Principal at Ray White Whitsunday, Mark Beale, said the strongest growth in the islands’ market is currently in vacant land and houses above $800,000. 

“Most of these are southern buyers wanting to escape the city, have a holiday home they can live in full-time the next time there's a pandemic,” Mr Beale said.

“The 25,000 building grant has pushed land sales very well and we have small amount of first home buyers, a lot of mining families preferring to live here rather than Mackay and holiday homes are very popular and will become more popular on the back of a big tourist season, bringing in high returns for property owners."

Across Australia’s largest island there were some standout Tasmanian municipalities that experienced considerable growth over the previous quarter for house sales, driven in part by renewed mainland buyer interest, and focused heavily on the north and north east of the island state.

“Mainland investors retreated from the market in Tasmania earlier in the year by approximately 10 per cent but the enquiry rate has increased considerably over the previous month,” said Real Estate Institute of Tasmania president Mandy Welling.

The highest growth areas were Dorset, which experienced a median price increase of 17.5 per cent, Devonport 17.3 per cent and the Central Coast 14.2 per cent over the past three months. The regional lure was far stronger than in the south, where prices still rose but not as dramatically in Hobart (5.9 per cent) and Glenorchy (4.3 per cent).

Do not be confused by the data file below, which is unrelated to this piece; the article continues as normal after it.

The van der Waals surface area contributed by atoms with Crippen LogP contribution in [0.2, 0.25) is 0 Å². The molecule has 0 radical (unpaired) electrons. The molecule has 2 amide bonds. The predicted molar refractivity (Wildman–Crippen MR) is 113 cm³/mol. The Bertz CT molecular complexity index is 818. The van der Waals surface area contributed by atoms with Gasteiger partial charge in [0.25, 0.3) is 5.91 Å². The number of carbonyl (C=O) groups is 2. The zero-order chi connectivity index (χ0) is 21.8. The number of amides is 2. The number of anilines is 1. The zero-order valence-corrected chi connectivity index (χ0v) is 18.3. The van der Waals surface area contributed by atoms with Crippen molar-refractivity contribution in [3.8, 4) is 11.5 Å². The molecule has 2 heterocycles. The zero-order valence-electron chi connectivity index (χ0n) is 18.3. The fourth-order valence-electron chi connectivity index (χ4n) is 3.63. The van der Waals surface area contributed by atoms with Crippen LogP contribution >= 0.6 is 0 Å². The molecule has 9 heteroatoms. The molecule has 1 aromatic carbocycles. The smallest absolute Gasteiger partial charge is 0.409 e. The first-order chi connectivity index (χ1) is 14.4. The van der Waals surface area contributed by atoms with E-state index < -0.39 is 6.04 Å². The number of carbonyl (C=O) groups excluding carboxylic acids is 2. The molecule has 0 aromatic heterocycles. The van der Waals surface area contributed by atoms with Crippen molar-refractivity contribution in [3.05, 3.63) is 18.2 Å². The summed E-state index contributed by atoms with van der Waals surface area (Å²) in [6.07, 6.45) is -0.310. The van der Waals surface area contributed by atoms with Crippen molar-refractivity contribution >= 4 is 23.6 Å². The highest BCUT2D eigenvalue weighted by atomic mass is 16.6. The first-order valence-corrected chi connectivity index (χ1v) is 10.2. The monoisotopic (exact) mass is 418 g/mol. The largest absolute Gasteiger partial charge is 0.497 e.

Borders have been closed to all non-essential travellers since March, with mainland buyers resorting to online viewings.

On the opposite side of the country, in WA’s South West, the lifestyle and hobby farm market had been recovering from a long property decline when COVID-19 hit.  But the lifestyle market across the southwest has gained momentum in the past three to four months.

Most buyers have been Perth people looking for a permanent or holiday property, including retirees and semi-retired workers who can do their work online. Lifestyle properties in this region generally vary from less than one hectare to 80ha, with most enquiries in the 2ha to 20ha range. 

Regional development

The surge in regional interest is also driving property development, fuelled in part by young buyers from the city seeking a different lifestyle.

Australia’s oldest private property developer, Lewis Land Group, sold out its latest land release within 24 hours, highlighting the extraordinary interest and growth in demand for the Port Macquarie area.

Sovereign Hills is a $500 million, 2400 lot master planned community 10 minutes’ drive from Port Macquarie CBD, on NSW’s mid-north coast.

Lewis Land Group chief executive Matthew McCarron said growing interest in the area, combined with government assistance for first home buyers and home construction, all contributed. 

“The new federal government HomeBuilder grant, existing NSW First Home Buyer support programs and early access to superannuation are making it easier than ever for young Australians to get into the housing market. 

“First home buyers have accounted for 26 per cent of purchasers of this release, which is about double our usual experience” Mr McCarron said.